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Under the Skin


On the rough coast of Scotland, in what is definitely a no-swimming area, a dog swims after a ball and gets caught in the rip tide.  He is drifting farther and farther out into violent waves, swimming hard against the tide but losing ground.  A boy jumps in to save him.  Then a man jumps in to save the boy.  Another man, an experienced swimmer in a wetsuit, goes after the man, drags him back to shore, but the man just immediately goes after the boy again.  A toddler sits on the shore and screams.  This is all filmed from a distance.  We don’t know these characters; we are only observers to this tragedy.  We know without a doubt that anyone who gets very far into that water is going to die. It’s just the way it is.

This scene is in the middle of the film that seemingly has nothing to do with the rest of what’s happening, except that perhaps it perfectly embodies, the mysterious, horrifying yet captivating tone of the film.  Almost nothing is explained in “Under the Skin,” so we’re going on my best guesses here. Scarlett Johansson plays an alien that puts on the skin of an attractive young woman, and seduces lonely young men and then… captures them.  Does she feed on them?  Are they put into a kind of zoo, or museum?  I don’t know. All that’s clear is that she uses their lust against them.

Until she encounters a young man whose face is disfigured… elephantiasis, maybe?  I’m not sure. But when she seduces him, when he is firmly in her trap… she lets him go.  This ultimately doesn’t change his fate – there’s a man on a motorcycle who is apparently there to clean up any mistakes she makes, and he clearly sees this as a mistake – but it completely changes hers.  Now she is a fugitive in a strange world, trying to figure out how to make her way. It doesn’t end well for her, either.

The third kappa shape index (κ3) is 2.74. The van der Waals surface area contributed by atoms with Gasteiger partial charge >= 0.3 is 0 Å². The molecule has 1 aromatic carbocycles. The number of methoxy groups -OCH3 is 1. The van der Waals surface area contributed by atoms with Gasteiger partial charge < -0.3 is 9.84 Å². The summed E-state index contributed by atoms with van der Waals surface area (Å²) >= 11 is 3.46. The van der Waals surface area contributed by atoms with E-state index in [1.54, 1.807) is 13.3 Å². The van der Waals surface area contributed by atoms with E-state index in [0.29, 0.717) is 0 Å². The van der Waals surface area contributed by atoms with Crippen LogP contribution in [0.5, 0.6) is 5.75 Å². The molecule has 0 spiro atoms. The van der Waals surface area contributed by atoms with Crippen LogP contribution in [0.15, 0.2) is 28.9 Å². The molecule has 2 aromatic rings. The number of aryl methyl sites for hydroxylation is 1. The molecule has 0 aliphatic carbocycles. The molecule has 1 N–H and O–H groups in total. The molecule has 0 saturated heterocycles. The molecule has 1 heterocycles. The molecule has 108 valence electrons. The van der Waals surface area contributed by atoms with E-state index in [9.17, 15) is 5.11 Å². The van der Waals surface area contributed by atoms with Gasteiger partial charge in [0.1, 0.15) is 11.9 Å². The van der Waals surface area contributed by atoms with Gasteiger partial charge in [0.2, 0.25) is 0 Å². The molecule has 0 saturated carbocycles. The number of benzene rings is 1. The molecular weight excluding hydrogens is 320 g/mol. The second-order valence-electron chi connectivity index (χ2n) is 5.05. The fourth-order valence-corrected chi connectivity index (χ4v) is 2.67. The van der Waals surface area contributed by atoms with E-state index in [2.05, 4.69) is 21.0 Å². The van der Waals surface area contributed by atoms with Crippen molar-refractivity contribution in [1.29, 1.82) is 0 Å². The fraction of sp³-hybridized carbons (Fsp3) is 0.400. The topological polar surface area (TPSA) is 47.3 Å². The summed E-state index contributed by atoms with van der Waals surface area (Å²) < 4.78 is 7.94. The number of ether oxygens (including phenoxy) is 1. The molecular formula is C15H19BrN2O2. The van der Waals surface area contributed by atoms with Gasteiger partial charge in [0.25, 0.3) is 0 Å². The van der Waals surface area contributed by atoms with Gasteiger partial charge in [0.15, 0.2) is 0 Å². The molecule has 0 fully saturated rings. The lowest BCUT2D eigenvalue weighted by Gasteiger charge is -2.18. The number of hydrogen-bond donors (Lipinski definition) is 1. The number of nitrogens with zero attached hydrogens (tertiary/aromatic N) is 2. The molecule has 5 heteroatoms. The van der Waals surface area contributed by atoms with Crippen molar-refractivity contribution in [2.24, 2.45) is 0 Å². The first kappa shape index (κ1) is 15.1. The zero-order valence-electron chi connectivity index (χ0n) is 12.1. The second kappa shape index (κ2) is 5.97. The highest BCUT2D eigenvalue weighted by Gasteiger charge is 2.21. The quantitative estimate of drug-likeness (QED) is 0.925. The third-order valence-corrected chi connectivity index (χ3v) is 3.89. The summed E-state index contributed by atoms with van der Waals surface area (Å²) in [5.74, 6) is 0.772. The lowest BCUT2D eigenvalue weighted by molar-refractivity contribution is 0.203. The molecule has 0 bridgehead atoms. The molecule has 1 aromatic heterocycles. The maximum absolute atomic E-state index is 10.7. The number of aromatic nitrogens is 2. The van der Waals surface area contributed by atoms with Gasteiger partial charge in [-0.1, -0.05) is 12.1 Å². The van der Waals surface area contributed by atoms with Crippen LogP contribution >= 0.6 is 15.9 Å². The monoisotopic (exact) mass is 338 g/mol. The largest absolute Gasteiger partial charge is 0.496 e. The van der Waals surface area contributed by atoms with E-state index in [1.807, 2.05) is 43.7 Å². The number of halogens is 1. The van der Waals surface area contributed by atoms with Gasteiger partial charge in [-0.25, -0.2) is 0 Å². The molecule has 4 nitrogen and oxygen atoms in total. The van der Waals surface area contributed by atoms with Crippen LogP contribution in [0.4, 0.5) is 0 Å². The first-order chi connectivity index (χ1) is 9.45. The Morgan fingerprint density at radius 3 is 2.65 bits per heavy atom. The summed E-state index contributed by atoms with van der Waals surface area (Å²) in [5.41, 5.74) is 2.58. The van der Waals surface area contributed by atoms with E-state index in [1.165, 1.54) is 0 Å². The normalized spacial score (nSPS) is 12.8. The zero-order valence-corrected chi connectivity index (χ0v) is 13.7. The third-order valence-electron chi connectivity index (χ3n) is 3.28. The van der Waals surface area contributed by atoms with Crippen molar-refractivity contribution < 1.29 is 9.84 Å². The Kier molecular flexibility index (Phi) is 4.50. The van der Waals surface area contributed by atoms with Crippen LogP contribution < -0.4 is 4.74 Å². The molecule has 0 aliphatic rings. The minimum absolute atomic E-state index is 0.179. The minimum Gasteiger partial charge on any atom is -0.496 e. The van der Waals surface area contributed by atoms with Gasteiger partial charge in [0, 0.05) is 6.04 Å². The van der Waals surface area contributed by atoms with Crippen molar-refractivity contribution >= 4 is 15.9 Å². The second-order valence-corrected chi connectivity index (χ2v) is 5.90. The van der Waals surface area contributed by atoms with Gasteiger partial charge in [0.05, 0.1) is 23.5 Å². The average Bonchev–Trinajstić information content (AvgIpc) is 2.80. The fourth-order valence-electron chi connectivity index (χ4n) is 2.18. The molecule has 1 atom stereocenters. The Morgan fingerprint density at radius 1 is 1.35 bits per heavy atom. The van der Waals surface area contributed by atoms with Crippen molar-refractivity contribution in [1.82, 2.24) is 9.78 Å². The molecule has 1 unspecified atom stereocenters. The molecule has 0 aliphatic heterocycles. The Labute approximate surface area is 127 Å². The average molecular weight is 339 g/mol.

Scarlett Johansson plays aggressively against type here, while perhaps also commenting on the type of actress she has been for the last ten years. Is there another actress in Hollywood who has garnered so much attention, so many A-list roles, without ever having to really act? I’m not calling her a bad actress, I’m saying that, until recently, I wouldn’t really be able to say whether she can act or not, because almost always, when she is on the screen, that’s all that’s demanded of her – to be on the screen.  She looks great, but a lot of actresses look great. There’s something, some kind of magnetism about her, that’s hard to define, but it makes directors want to cast her, and audiences, especially male ones, want to watch her. Whatever it is, it isn’t what I would call acting.

And so it is interesting to me that this is the first movie (to my knowledge) in which she has done a nude scene.  She is seen examining her own body in a mirror, perhaps wondering exactly where and why men find it so alluring, why curves and softness can cause men to voluntarily walk into their own destruction. Her one attempt at actually consummating a relationship ends shockingly, because, while she looks like a woman, she isn’t actually – she’s just wearing a woman’s skin.  Really, there is so much about “Under the Skin” that can be interpreted as a commentary on our fetishized relationship with Hollywood celebrities like Johansson.

I don’t know if that’s the filmmaker’s intent, or just my lens. On one level, this is a well-made, very otherworldly independent film about aliens who kill people.  Maybe that’s all it’s meant to be.  I don’t know.

 

 

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Posted in All Reviews, by Will Krischke.

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